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Mom Worried About Slow Learner
Q: My six-year-old is in first grade and is just at the beginning stages of reading. She goes to special classes for reading and speech. She is also the youngest in her class (date of birth is 9/7/92 for an October 1 cutoff date). Her teachers just say some kids are late developmentally in reading. Should I ask for her to be tested for learning disabilities? Should I even consider having her not go on to second grade? I don't want her to always struggle throughout her education career! I would greatly appreciate some outside input. I always worry that the school system is also more concerned about the budget when they are deciding my daughter's future. Thank you!
A: If your daughter is steadily (even if slowly) acquiring up the skills needed for reading, and she's doing OK in math and in other areas, then it's not likely that she has a learning disability. Her teachers are right when they say that some children are late in developing reading skills, but because your daughter is so young, she's not really late. The other kids are older, and they are more developed. The real question is, would she be behind if she had waited a year to start school? If your daughter is having difficulties in other areas, this may be a sign of emerging LD. If she is not benefiting from the instruction she's getting, it is quite possible that she has some learning problems. If that were the case, I would ask for a more formal evaluation for LD. If your daughter is getting help in speech for articulation (pronunciation) problems, it's likely that the problem is developmental -- that she'll grow out of it with time and help. However, if she goes to speech because she has problems understanding the language of others, or if her own language is out of sequence or distorted in some way, then it's possible that she has an underlying language processing problem, which may be a learning disability. The speech therapist ought to be able to answer this question.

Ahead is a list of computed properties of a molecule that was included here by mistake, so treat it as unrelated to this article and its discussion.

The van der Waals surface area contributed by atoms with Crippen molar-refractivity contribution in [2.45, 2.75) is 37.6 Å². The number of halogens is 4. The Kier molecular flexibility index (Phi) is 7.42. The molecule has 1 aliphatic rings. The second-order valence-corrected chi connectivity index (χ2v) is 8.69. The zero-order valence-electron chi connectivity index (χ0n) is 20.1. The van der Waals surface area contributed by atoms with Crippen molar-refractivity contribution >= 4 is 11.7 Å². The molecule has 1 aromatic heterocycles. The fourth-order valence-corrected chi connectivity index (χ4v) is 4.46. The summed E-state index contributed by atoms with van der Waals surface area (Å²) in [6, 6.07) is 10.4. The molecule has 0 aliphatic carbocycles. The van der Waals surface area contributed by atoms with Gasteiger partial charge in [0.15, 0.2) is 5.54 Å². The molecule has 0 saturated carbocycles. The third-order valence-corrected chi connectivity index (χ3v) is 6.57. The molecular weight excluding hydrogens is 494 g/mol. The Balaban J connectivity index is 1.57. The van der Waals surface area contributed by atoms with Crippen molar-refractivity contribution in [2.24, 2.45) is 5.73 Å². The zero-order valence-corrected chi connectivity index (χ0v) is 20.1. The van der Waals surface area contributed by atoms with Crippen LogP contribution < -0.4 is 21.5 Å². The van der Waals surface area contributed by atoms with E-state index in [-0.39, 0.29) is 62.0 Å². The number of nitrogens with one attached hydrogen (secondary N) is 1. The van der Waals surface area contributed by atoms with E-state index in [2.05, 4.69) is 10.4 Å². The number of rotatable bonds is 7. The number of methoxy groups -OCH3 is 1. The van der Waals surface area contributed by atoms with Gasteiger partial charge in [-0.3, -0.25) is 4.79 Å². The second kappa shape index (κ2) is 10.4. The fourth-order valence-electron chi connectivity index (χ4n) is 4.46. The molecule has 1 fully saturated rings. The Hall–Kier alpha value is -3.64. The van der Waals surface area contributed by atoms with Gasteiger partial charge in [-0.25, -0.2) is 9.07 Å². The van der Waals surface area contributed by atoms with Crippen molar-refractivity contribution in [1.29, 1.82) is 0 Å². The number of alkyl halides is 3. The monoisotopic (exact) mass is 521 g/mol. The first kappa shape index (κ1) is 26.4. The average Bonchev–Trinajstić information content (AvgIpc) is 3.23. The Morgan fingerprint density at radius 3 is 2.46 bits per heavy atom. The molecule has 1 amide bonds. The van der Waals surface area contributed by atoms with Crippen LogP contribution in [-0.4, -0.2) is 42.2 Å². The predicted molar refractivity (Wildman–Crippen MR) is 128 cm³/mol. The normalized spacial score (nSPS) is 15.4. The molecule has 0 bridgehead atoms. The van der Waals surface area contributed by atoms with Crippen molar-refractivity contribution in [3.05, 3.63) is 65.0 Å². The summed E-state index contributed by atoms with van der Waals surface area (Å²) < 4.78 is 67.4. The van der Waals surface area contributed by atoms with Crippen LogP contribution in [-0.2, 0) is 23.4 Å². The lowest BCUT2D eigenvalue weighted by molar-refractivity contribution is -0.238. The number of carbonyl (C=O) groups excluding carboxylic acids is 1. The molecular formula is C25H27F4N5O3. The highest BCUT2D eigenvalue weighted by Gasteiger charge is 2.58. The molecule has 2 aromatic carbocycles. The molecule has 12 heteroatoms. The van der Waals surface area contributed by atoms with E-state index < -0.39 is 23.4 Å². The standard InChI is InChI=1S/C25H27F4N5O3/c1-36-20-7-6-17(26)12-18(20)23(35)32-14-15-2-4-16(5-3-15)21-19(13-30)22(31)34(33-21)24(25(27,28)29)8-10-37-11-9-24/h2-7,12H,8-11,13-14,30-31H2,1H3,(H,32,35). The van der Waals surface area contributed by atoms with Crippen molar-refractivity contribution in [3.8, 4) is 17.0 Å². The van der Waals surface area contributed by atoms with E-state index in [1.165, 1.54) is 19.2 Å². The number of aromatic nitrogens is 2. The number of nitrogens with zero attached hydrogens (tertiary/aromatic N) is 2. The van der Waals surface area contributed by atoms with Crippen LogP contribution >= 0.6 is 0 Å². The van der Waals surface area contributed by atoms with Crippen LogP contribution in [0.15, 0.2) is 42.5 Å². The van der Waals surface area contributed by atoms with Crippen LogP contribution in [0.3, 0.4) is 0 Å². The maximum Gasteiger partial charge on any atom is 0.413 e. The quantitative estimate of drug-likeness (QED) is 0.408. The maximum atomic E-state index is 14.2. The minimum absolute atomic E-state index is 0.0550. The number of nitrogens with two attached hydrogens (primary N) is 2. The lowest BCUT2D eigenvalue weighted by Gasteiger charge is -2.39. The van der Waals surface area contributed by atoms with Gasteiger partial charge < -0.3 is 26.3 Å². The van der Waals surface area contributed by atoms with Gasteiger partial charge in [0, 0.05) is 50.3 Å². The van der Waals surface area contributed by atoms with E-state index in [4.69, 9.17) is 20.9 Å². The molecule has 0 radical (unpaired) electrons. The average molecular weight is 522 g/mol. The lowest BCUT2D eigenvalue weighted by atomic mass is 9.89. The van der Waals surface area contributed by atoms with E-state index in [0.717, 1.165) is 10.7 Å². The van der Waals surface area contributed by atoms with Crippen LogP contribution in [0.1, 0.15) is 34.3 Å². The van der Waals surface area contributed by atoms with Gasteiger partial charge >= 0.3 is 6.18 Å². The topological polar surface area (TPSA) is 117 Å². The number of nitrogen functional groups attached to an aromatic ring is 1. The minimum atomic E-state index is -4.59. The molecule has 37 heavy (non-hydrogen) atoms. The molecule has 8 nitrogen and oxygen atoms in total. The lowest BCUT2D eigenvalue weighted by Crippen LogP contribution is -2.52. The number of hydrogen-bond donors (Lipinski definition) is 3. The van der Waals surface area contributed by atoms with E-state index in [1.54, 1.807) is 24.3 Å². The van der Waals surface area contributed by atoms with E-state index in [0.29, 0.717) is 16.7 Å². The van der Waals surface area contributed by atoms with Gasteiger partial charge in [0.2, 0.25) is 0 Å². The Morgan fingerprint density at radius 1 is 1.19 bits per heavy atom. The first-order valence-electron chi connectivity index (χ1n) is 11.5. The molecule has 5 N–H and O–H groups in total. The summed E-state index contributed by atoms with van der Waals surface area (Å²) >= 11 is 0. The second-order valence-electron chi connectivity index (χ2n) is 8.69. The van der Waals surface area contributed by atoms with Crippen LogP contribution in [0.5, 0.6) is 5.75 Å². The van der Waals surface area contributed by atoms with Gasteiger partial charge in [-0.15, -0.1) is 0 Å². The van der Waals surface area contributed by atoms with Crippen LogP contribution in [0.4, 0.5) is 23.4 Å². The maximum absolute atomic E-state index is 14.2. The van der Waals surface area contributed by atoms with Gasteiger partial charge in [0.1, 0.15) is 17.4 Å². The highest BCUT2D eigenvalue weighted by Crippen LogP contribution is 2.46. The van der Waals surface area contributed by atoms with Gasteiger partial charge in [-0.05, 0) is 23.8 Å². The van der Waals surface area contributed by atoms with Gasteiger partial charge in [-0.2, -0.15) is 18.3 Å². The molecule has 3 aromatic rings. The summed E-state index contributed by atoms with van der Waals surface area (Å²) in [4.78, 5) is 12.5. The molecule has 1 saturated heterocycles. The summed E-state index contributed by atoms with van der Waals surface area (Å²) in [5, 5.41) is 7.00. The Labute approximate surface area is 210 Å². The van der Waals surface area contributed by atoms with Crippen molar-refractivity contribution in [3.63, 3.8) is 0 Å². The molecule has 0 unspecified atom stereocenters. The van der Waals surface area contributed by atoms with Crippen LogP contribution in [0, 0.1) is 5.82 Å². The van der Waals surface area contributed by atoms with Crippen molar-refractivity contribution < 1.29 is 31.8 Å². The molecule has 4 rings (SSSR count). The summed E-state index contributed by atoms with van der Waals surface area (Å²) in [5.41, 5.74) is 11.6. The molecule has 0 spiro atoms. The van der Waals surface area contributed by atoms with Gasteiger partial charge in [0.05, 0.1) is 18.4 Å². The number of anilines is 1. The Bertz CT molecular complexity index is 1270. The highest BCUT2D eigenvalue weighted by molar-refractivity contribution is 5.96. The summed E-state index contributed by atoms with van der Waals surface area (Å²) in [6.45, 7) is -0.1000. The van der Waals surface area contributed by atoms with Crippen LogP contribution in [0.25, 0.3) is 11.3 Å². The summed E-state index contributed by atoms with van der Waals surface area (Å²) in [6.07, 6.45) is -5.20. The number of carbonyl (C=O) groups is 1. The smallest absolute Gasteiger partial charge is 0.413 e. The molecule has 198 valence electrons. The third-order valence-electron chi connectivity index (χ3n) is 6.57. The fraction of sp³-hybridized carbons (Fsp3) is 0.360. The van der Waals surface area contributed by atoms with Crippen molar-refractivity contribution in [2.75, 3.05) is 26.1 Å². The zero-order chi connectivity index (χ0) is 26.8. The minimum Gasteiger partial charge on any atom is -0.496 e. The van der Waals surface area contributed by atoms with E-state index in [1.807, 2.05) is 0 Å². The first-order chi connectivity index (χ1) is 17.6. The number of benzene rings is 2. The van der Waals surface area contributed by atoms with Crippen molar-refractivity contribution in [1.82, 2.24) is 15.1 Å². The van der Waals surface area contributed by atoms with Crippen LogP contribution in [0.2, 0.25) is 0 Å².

If the signs point to a developmental issue, then a lot of growth can occur between now and next fall. I would try to find a summer reading enrichment program, to make sure that your daughter is stimulated in reading as she continues to develop during this time. Twenty to thirty minutes a day in a special program or at home (with you or a tutor) will help enormously, and she may just catch up. If, however, she is the poorest reader in the class and the second grade teachers would find it difficult to accommodate her skill level without sending her out for support, she might fall further and further behind and her self-concept could suffer. If that's the case, then the idea of having her repeat grade one is a possibility, but it would not be my first choice. You may want to ask the second grade teachers to make a prediction, based on your daughter's current level of performance in reading. Good luck.
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Jerome (Jerry) Schultz is the founding clinical director of the Learning Lab @ Lesley University, a program that provides assessment, tutoring, and case management services for children with learning challenges. Schultz holds a Ph.D. from Boston College, and has completed postdoctoral fellowships in both clinical psychology and pediatric neuropsychology.